Intraoperative imaging using a specialized laparoscope with near infrared (NIR) function is used for lymphangiography. The ICG dye binds to circulating proteins and is visualised as it is excited by fluorescent light in the NIR spectrum from a specialized laparoscope intra-operatively. Localisation of positive lymph nodes can be detected laparoscopically. The mesentery containing the lymph nodes draining the tumor will then be examined in real-time with the laparoscope.
All cases are recorded, and both real-time and retrospective evaluation is performed to assess tumor localization, lymph node drainage, and sentinel node identification. After resection, the pathologic specimen is evaluated for the lymph node yield, resection margins, and sentinel lymph node evaluation. The tagged lymph node(s) are excised and separately processed to further examination as sentinel lymph nodes (SLN). For nodal analysis, lymph nodes up to 10mm in diameter are bivalved, and nodes larger than 10mm are grossly sectioned in slices up to 2 mm and processed to paraffin blocks for hematoxylin and eosin staining. If none of the lymph nodes revealed metastases, stepwise sections of 250μm distance will be performed on the nodes until sampled completely.
At each level, at least 2 serial sections are cut at 5μm thickness and one of them separated for immunohistochemical staining. If no tumor cells are found by hematoxylin and eosin staining, at least 4 serial sections per lymph node are stained by immunohistochemistry (pan-cytokeratin antibody MNF116 visualized with streptavidin-AP, DAKO, Germany). Uncertain findings after hematoxylin and eosin staining are clarified by immunohistochemistry. To exclude false-positive results by staining of perifollicular reticulum cells or plasma cells, CK-positive cells will only considered as tumor cells if they reveal unequivocal cytomorphological criteria of a tumor cell on double staining with hemalaun. This approach enables the pathologist to identify tumor deposits up to a diameter of 0.25 mm with a probability of 100%, tumor deposits up to a diameter of 0.1 mm with a probability of 50%.
Primary outcome measures
1. Accuracy of ICG fluorescent lymphangiography to create a sentinel lymph node map in colorectal cancer is measured during pathological analysis
2. Time to lymphatic drainage and sentinel node visualization with ICG … is measured using a fixed time from injection of ICG molecule
3. Accuracy of ICG fluorescent lymphangiography for determining appropriate resection margins in colon cancer cases is to be determined from this study.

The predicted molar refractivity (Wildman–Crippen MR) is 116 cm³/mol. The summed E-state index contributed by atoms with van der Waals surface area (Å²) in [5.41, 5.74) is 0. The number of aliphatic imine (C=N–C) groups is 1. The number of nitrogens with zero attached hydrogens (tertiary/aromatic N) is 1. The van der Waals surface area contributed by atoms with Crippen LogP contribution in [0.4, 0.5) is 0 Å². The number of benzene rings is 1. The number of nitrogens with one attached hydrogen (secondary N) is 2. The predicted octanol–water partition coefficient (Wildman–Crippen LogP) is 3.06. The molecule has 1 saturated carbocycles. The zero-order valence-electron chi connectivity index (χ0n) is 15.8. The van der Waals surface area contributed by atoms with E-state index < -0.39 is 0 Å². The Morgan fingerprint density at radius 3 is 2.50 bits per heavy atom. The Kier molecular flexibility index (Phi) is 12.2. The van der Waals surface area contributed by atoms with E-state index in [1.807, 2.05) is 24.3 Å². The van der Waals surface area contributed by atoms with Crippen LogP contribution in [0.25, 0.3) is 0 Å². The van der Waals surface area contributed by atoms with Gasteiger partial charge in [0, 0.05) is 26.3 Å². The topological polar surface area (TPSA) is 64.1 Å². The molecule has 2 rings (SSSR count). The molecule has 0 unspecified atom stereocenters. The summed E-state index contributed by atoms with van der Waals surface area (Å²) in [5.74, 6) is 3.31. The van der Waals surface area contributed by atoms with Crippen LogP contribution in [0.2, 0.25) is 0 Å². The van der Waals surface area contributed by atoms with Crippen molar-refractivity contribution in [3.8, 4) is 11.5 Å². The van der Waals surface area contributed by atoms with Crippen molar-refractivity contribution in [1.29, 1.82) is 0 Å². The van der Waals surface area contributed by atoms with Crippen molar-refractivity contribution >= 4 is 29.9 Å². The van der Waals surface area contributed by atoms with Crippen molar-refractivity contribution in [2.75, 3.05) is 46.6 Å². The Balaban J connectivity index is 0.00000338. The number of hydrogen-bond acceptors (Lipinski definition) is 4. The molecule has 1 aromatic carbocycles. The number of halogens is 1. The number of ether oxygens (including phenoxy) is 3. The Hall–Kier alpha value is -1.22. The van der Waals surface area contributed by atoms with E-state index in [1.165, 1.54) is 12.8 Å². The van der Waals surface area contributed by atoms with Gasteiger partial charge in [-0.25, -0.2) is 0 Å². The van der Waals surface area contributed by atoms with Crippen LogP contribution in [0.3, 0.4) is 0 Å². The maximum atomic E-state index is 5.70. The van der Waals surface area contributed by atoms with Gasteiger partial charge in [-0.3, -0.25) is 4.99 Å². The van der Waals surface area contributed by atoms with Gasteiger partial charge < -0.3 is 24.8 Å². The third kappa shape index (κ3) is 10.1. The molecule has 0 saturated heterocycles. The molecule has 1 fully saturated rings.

Secondary outcome measures
Cost benefit is measured using a financial analysis at the end of the study.
Overall trial start date
Overall trial end date
Participant inclusion criteria
1. Benign or malignant colorectal disease that are being scheduled for a minimally invasive colorectal resection
2. 18 years of age and older
3. Either gender
4. Are able to have the procedure must be performed through a laparoscopic or robotic approach
5. Have a planned resection with hand sewn or stapled anastomosis
6. The colorectal procedure must be the primary procedure for the episode of care, and patients must participate in all follow-up appointments
7. Willing and able to give informed consent for participation in the study, adhere to protocol requirements and agree to participate in the study program
Target number of participants
Participant exclusion criteria
1. Subjects who undergo conversion to the open approach are excluded from the analysis, but conversion from robotic or single port to hand assisted or multi-port laparoscopic are included, with documentation
2. Pregnant or nursing
3. Another condition or general disability or infirmity that in the opinion of the investigator precludes further participation in the study.
4. Under 18 years of age
5. Incomplete medical records
6. Renal dysfunction with creatinine > 110 mg/dL
7. Known allergy or history of adverse reaction to ICG, iodine or iodine dyes
8. Intra-operative incidental finding of Stage IV cancer
Recruitment start date
Recruitment end date
Countries of recruitment
Trial participating centre
University College London Hospitals
University College London Hospitals NHS Foundation Trust
Funding Body Type
private sector organisation
Funding Body Subtype
Results and Publications
Publication and dissemination plan
Plans to publish in a high impact peer reviewed journal and present interim data at international conferences in our field.
IPD sharing statement:
The datasets generated during and/or analysed during the current study are/will be available upon request from Heman Joshi firstname.lastname@example.org
Intention to publish date
Participant level data
Available on request
Results - basic reporting